Jokowi was hailed as Indonesia's answer to Barack Obama when he was first elected in 2014
Indonesia's President Joko Widodo will kick off a fresh term Sunday, facing a wave of crises and with Jakarta under heavy security days after Islamist militants tried to assassinate his top security minister.
More than 30,000 security personnel were deployed in the capital amid fears of another attack during an inauguration ceremony for Widodo, 58, and Vice President Ma'ruf Amin, 76, attended by foreign delegations and heads of state, which is scheduled to start at around 0730 GMT.
Celebrations are expected to be muted after mass demonstrations were banned Sunday over fears the inauguration might be used as cover for another attack as militancy continues to plague the world's biggest Muslim-majority nation.
Widodo, popularly known as Jokowi, was meeting with several visiting leaders including Singapore's Lee Hsien Loong and Australian Prime Minister Scott Morrison before the swearing-in.
More than 30,000 security personnel were deployed in the capital amid fears of another attack during an inauguration ceremony for Widodo, 58, and Vice President Ma'ruf Amin, 76, attended by foreign delegations and heads of state, which is scheduled... https://t.co/kuskYizEoB— Sao Phal Niseiy (@saophalniseiy) October 20, 2019
Jokowi -- a popular, heavy metal-loving former businessman from outside the political and military elite -- was hailed as Indonesia's answer to Barack Obama when he was first elected in 2014 to lead the world's third-biggest democracy.
But his leadership is under mounting criticism after a string of challenges in recent months, from nationwide anti-government demonstrations in which three students died and smog-belching forest fires that sparked diplomatic tensions with Indonesia's neighbours to deadly unrest in Papua and an economic slowdown.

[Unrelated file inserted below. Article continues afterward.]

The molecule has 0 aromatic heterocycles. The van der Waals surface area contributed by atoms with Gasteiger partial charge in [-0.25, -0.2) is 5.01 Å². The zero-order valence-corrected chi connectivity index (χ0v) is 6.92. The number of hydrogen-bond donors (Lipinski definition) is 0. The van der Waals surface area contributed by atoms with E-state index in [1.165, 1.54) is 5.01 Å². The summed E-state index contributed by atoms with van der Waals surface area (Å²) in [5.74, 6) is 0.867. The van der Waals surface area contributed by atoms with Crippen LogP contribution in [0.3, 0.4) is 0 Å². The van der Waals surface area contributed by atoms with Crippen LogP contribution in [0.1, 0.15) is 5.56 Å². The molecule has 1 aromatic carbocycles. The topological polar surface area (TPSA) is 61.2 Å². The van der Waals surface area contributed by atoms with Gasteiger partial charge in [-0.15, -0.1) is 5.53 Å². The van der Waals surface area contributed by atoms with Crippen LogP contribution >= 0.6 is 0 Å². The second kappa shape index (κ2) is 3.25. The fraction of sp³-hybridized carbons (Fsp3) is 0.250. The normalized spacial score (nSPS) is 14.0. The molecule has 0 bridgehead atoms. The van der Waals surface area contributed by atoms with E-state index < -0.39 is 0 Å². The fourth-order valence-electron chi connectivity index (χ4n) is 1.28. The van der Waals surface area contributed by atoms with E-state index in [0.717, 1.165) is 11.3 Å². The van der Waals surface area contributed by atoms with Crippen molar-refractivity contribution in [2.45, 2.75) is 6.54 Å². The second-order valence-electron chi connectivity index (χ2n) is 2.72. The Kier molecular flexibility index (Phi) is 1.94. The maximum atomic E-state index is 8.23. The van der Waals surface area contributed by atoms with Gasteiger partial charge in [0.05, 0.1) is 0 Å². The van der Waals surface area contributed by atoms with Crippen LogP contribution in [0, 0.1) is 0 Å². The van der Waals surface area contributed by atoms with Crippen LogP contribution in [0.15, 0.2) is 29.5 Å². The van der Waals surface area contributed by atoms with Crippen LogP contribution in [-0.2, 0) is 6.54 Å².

"This is the weakest point in Jokowi's political leadership," said Arya Fernandes, a researcher at the Jakarta-based Centre for Strategic and International Studies.
"It's a test for the president in critical times."
Protests across the archipelago of 260 million were among the biggest student rallies since mass demonstrations toppled the Suharto dictatorship in 1998.
The headwinds threaten to cast a shadow over Jokowi's second and final term, a stark reversal of fortune just months after he scored a thumping re-election victory against a former military general.
Now, all eyes are on who Indonesia's leader selects for his new cabinet, an announcement that could come as early as Sunday.
'Listens to the people'
Sunday's inauguration also comes a little over a week after his chief security minister was stabbed in an attack by two members of a local extremist outfit allied to the Islamic State group.
The two suspects were arrested at the scene, while dozens of other suspected militants have since been detained in a nationwide dragnet following the assassination attempt on Wiranto, a former general who goes by one name.
The 72-year-old is recovering in hospital.
"Jokowi really listens to the people," Wiranto told reporters on Saturday in his first public appearance since the attack.
"A good government is one that is responsive to the aspirations of its people."
Jokowi's new term comes against the backdrop of fears that Indonesia's two-decades of democratic reforms are being eroded under the watch of a man once lauded by Time magazine as "A New Hope."
He has been accused of creeping authoritarianism and his rights record was criticised over an uptick in discriminatory attacks on religious and other minorities.
Choosing conservative cleric Amin as his vice president has also thrown Indonesia's reputation for tolerant Islam into question as religious hardliners become increasingly vocal.
Jokowi's administration appeared caught off guard when thousands of students hit the streets in protests last month against a raft of divisive reforms, including banning pre-marital sex and what critics said would weaken the anti-graft agency.
Several students died in the unrest and hundreds more were injured, sparking police brutality allegations.
The criminal code reforms were delayed after the backlash, while Jokowi has so far held off moving on an earlier pledge to consider revising new changes to Indonesia's corruption buster, known as the KPK.